Weekly Credit Card Update July 23
BANK OF AMERICA ADDS FEE FOR PAPER STATEMENTS
Bank of America Corp. is charging some customers to receive their monthly statement in the mail, the industry’s most aggressive move yet to encourage paperless banking. For now, the $8.95 monthly fee applies to just one type of account, and only in Georgia. With overdraft fees and interchange from debit cards under fire, financial companies are eager to find new sources of recurring revenue. While some banks might be reluctant to impose a fee for such a basic service, observers say that Bank of America is setting an important precedent and that other financial companies are likely to follow its example. The monthly $8.95 fee is waived for people who agree to receive their statements only online and who do not visit a teller for any transactions that can be handled by an automated teller machine or online, such as balance inquiries and deposits. The bank is only attaching a fee to statements for a new account type.
Story by Daniel Wolfe for American Banker
CREDIT CARD DEFAULTS, LATE PAYMENTS DIP IN JUNE
Consumers are getting a handle on their credit card payments, data on defaults and late payments shows. Five of the top six U.S. credit card issuers reported declines in June charge-off rates, the unpaid balances they gave up on collecting. Only Citibank, the nation’s second largest issuer with roughly 90 million cards in circulation, said writedowns and late payments increased last month. The biggest improvement was reported by Chase.
TIPS FOR CONSUMERS WITH LOW CREDIT SCORES
According to a recent FICO study, over one-fourth (25.5%) of Americans have poor credit. Nearly 43.4 million people now have a credit score of 599 or below. When you go to the grocery store or a ballgame, look around–one in four people around you have serious financial problems. Here is a history of credit card lending and government rulings that helps explain how how we got here, as well as tips for improving credit scores.
SIGNS OF RISKY LENDING EMERGE
Even as lenders struggle to pull themselves out of the credit crisis, signs of a new and potentially dangerous infatuation with risky borrowers are emerging. From credit cards to auto loans to mortgages, the hunger for new business as the crisis ebbs is causing some financial institutions to weaken lending standards and woo borrowers who might not be able to pay.
Credit card issuers mailed 84.8 million offers of plastic to U.S. subprime borrowers in the first six months of this year, up from 43.7 million a year earlier, estimates research firm Synovate. Companies are willing to take more chances because they need earnings growth. Fewer borrowers are falling behind on payments. Some lenders said they are willing to stretch because borrowers who take on credit in the early stages of an economic recovery often are less risky and thus more profitable than those who borrow later.
Story by Ruth Simon and Jessica Silver-Greenberg
for the Wall Street Journal.
BANKS EYE HIGHER FEES TO BOOST DECLINING REVENUE
Big banks facing big drops in revenue are looking to Main Street to make up the difference. Checking accounts, bank statements, even popping into your local bank branch could carry a hefty cost as the nation’s mega-banks scramble to offset expected damage from the sweeping financial overhaul. The uncertain future has overshadowed otherwise strong second-quarter earnings at JPMorgan Chase & Co., Citigroup Inc. and Bank of America Corp. Bank of America is also considering raising minimum balances on some accounts and charging customers who fall below it. But banks won’t have free rein to raise fees on whatever they choose. The financial overhaul calls for the creation of a new Bureau of Consumer Financial Protection. The agency will have vast powers to enforce regulations covering mortgages, credit cards and other financial products to ensure customers are getting a fair deal.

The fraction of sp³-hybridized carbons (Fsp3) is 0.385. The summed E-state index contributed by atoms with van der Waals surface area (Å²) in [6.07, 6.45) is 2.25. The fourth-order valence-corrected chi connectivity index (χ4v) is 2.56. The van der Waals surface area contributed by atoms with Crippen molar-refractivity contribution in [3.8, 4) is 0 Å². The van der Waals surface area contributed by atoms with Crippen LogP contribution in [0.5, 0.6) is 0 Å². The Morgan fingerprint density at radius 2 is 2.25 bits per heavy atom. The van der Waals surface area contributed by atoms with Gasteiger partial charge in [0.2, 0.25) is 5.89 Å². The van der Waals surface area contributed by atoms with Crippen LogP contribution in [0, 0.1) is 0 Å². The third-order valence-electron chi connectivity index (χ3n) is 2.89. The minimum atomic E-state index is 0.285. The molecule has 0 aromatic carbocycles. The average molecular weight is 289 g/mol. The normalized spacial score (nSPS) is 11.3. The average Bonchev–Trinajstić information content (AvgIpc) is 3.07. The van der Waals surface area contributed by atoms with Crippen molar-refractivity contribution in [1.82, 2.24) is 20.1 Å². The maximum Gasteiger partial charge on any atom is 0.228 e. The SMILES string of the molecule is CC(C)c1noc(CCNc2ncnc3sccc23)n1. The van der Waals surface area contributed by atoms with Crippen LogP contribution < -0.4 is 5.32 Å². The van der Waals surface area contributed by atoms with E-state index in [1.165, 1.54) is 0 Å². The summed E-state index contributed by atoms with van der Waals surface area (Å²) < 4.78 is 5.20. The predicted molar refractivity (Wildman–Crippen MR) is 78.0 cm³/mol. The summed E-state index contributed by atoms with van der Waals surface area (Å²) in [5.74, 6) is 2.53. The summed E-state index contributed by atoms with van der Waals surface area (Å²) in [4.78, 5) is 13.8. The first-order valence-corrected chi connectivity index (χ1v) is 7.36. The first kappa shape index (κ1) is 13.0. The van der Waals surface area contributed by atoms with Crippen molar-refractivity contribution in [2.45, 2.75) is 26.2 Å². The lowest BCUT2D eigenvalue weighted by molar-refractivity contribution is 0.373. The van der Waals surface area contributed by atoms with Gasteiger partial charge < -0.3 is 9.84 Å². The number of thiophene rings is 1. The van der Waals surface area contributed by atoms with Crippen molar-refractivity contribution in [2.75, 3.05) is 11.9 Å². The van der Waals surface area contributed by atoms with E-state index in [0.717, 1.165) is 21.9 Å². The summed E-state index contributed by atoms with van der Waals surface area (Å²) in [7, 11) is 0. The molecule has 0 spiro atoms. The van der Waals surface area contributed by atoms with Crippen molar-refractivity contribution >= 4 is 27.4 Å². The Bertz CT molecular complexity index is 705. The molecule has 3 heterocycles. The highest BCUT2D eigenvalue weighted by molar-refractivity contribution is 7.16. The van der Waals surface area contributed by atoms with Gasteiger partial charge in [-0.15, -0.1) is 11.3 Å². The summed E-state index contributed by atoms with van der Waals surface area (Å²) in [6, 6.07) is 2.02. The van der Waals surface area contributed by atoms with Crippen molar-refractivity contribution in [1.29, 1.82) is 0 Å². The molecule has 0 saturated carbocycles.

Story by Stephen Bernard for the AP
LOWCARDS.COM WEEKLY CREDIT CARD RATE REPORT
Based on the 1000+ cards in the Lowcards.com Complete Credit Card Index, the average advertised APR for credit cards this week increased to 13.68%, up from 13.62% last week. Six months ago, the average was 13.36%. One year ago, the average was 12.14%.
OBAMA SIGNS LEGISLATION OVERHAULING FINANCIAL RULES
President Obama signed into law on Wednesday a sweeping expansion of federal financial regulation, marking another major legislative victory before the midterm elections in November, which could recast the Congressional landscape. Mr. Obama took pains to try to show how the complex legislation, with is dense pages on derivatives practices, will protect ordinary Americans. “If you’ve ever applied for a credit card, a student loan, or a mortgage, you know the feeling of signing your name to pages of barely understandable fine print,” Mr. Obama said. “But what often happens as a result, is that many Americans are caught by hidden fees and penalties, or saddled with loans they can’t afford.” And it creates a powerful regulator, appointed by the president, to protect consumers of financial products, which will be housed in the Federal Reserve. The first visible result may come in about two years, the deadline for the consumer regulator to create a simplified disclosure form for mortgage loans.
Story by Helene Cooper for The New York Times